Media companies NZME and Fairfax have told the Commerce Commission that the argument over their proposed merger is a contest between "hard data" and "wishful thinking".

The commission is due to make a final decision next Wednesday on a proposal to merge New Zealand Herald owner NZME and Fairfax New Zealand.

In their final response to the commission lawyers for the media firms said differences between those who are for and against the merger was "a contest betwen hard data on the one hand, and wishful thinking on the other".

The lawyers said the parties had submitted extensive data about share of the advertising market, market trends in revenue, synergies, and efficiencies, and accounting expert reports on the logical and necessary conclusions from the data.

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"In contrast, a large number of submitters in opposition have presented the commission with their views as to why the businesses have not been sucessful (although they have not run those businesses in the recent - accelerating - market conditions).

"They have also expressed hope that different combinations of businesses in market might present a better alternative to the proposed merger."

But the lawyers said the proposed merger had not been put to the commission lightly or early.

"The necessary corollary of that is that it cannot be put to the commission later, because later will be too late."

The lawyers said in relation to the digital space understanding the competitive trends involved recognising that the audience for news and entertainment was rapidly growing on mobile phones and that video was increasingly important.

"In that context, the Commission must also recognise the considerable advantages that the free to air operators have in producing news and entertainment for mobile
and video distribution.

"Equally there is a considerable degree of self-supply as consumers and businesses create and distribute their own video and text news and distribute it via mobile through Facebook, YouTube and other channels."

The media company's lawyers also pointed to a number of other producers which create competition in the opinion and investigative news space.

"Simply put, there is no exclusivity in the creation of news content, it is freely available.

They said there was no barriers to entry for anyone wishing to create news content and no barriers for the public to get access to it, particulary in the digital space.

The lawyers also point to a low level of antipathy about the merger by the public.

In summing up they asked the commission to give "full weight to the hard data, even though it leads to hard conclusions."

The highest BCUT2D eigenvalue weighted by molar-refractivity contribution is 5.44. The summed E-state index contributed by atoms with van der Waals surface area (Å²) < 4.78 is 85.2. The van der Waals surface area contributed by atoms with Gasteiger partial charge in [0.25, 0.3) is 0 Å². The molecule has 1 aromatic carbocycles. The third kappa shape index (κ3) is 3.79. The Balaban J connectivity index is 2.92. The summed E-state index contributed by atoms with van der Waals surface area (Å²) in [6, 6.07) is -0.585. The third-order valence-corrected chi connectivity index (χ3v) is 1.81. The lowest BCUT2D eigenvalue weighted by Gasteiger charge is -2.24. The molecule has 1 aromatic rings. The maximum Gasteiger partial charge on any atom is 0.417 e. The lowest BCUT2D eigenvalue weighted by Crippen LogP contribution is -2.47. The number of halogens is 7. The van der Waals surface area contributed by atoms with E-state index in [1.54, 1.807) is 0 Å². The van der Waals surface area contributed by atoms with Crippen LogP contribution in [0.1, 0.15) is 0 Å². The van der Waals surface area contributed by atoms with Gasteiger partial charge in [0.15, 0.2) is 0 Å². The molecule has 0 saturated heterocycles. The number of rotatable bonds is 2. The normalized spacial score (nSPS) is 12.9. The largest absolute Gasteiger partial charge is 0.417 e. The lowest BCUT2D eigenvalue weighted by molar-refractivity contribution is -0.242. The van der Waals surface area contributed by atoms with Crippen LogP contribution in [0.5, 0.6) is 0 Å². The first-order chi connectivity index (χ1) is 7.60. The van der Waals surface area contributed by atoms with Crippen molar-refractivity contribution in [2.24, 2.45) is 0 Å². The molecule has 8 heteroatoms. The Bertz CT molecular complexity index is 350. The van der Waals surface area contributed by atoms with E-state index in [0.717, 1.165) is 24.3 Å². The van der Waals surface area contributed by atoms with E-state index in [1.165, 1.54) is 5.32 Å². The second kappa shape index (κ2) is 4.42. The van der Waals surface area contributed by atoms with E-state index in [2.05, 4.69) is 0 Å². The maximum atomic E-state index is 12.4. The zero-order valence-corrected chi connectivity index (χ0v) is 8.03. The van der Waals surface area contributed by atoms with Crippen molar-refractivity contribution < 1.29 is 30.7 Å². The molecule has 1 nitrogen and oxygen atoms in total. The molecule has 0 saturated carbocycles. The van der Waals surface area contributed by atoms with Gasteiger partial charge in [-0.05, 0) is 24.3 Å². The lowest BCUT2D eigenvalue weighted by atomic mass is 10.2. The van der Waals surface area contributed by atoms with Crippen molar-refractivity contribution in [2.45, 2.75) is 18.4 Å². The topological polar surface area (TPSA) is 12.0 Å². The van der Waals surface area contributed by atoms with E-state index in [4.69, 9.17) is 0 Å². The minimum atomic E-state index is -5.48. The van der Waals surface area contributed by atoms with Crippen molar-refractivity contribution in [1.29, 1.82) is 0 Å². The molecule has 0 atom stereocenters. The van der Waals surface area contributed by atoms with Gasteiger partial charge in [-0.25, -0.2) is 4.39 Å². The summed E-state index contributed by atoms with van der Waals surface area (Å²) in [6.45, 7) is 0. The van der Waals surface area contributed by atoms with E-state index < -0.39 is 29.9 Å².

"The more wishful and nostalgic narratives, that have come from some commentators on the merger, needs to be put in context."

In a joint letter, NZME chief executive Michael Boggs and Fairfax NZ managing director Simon Tong said the commission appeared to have acknowledged when rejecting the Sky Television and Vodafone merger that local content providers were facing increased competition from global players.

In rejecting the merger, the commission had also appeared to acknowledge that consumers were accessing content anytime and anywhere on mobile devices.

"But it seems that the Commission simply could not be satisfied that no lessening of competition would arise, due to the "must have" nature of the exclusive premium sport content controlled by Sky TV," Boggs and Tong said.

"Of course, that is the point at which the two media mergers diverge," they said.

"While SKY has periodic monopolies over premium sports content, such as an All Blacks' test, and rigorously protect those rights, NZME and Fairfax do not have similar rights over their primary source of content, which is news. Other news/information providers...are all equally able to produce similar content, reporting on an All Blacks test, and equally can show a "fair use" video clip of relevant portions of an All Blacks test to report the news," the two media bosses said.

Two other anonymous submissions on merger have also been released by the commission.

One submitter who was "strongly opposed" to the merger said the music industry provided "very interesting example of a dramatic decline in the internet age that has recently been strongly reversed due the success of online streaming and payment for music on a song-by-song basis".

"It is my belief that it may only be a matter of time before the newspaper and news industry also find a more viable business model for the digital age and that a revival to a more profitable future will follow. This would parallel the experience of the music industry, which until recently many commentators thought might shrink away to almost nothing over the next 10 years," the submitter said.

Another anonymous submitter said that they have considerable respect for both NZME and Fairfax, although they were opposed to the merger.

"Despite my reservations, I empathise with the applicants' position and understand the market pressures that have compelled them to pursue a merger of their operations. I am hopeful that the applicants will find a solution to the challenges faced by the journalism community," the submitter said.

"However, I believe that a solution can and should be pursued through collaborative initiatives across the entire industry, rather than through the corporate consolidation of its two largest players. Regardless of the outcome determined by the Commerce Commission, the applicants have my best wishes in their pursuit of a sustainable business model," they said.